"I'm the one that saw the ad, Mike. How do you know so darn much about something you didn't even see?"
"The ad was in the July 14 issue of L-Life Magazine," I said. "You aren't the only one around h-h h … around here who knows how to read, you know."
"Anyway," Joe said, glaring at me, "it says if you learn to fly this little plane, maybe it was a Piper Cub, but you could join the Army Air Corps. And then you'd be a Thunderbolt pilot in a month."
I just shook my head but didn't try to butt in again.
"And they really need them for killing Japs." Joe stood up and blasted me with all eight .50-caliber wing-guns. "That's what I want to do, Grandpa. Think this war will still be going on when I'm old enough? I hope so."
Grandpa's smile faded and he looked at the floor for a minute. Then he finally said, "You know, they make some of them big airplanes right around here somewheres. Maybe Ford."
"But Ford makes cars," Joe said.
"Not any more." I couldn't keep quiet any longer. "They used to make c-cars. Ever hear of World War Two?"
"And I heard Colonel Lindbergh his self actually works there," Grandpa said. "Sort of makes sure they're making them planes just so."
"I think those are B-24s, Grandpa," I said.
Susie pushed away from Grandpa and flew in a circle around us with her wings out straight and her engine at full throttle. She executed a perfect landing back into Grandpa's lap. "There, you see, Grandpa. Even I can fly!"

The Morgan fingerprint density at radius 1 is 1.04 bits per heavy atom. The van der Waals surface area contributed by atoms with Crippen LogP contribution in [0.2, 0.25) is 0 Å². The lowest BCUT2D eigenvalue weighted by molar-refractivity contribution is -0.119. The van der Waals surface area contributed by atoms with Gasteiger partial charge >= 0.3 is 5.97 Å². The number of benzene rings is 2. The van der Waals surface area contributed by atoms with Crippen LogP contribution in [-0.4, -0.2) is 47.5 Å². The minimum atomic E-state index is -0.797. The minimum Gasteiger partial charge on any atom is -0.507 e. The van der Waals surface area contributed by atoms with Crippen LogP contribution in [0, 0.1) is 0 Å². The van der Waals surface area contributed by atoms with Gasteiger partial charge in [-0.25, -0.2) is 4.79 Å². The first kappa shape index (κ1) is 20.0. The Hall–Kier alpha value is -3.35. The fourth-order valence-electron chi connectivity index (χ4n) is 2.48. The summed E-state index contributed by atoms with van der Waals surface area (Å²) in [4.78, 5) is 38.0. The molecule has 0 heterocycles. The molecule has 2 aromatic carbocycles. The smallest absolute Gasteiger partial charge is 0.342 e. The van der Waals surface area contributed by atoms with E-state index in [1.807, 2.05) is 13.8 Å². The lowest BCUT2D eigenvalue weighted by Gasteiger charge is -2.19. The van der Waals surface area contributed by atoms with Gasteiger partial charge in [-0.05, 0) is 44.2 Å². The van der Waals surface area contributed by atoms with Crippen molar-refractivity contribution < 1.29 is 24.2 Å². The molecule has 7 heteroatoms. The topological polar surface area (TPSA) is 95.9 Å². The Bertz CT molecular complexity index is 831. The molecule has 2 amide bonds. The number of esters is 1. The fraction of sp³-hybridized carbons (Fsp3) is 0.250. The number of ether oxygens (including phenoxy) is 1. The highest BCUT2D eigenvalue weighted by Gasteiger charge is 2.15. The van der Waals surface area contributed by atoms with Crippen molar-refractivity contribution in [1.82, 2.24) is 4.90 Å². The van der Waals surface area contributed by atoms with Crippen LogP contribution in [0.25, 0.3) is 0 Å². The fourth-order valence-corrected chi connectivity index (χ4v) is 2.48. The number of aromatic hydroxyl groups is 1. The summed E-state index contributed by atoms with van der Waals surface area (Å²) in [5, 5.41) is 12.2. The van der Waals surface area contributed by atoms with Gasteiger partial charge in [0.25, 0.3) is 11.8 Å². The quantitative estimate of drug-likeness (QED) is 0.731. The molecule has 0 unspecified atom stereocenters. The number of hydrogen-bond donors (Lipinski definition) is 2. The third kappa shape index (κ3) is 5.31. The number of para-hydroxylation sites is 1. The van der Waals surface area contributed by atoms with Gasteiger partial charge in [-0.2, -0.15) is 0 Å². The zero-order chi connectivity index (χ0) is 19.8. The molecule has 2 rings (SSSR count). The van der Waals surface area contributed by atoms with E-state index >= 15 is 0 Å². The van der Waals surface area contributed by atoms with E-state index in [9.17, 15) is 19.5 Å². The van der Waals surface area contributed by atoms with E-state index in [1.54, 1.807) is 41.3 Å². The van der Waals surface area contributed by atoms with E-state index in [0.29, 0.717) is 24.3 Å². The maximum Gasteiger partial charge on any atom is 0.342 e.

"You sure can, Susie. But you're a right piece smarter that your old Grandpa."
"Hey, Grandpa," I shouted. "I-I've got this great idea. You can go up almost as high as an a-a-a--"
"Grandpa!" Susie shouted. "Help me take off again!"
"Now, Susie," Grandpa said, "you just wait your turn. Mike has something to tell us. Go ahead, Mike."
"Well, Grandpa, you could go up almost as high as an airplane if you ride up an," my eyes squinted shut as I struggled, " … elevator. It's not e-e-exactly like flying, but it gets you way up in the sky just like an airplane."
"Now that's really smart," Joe said. "Standing in a box up in a building is just like flying, huh?"
"I didn't say it was j-j-just like flying, but it's similar. You can feel the elevator push you down when you take off and push you u-up when you stop, right? And if you close your eyes, you can imagine that you're in an airplane doing all kinds of ma-ma-maneuvers while you're flying up through the air. It's probably closer to flying than Grandpa ever did before."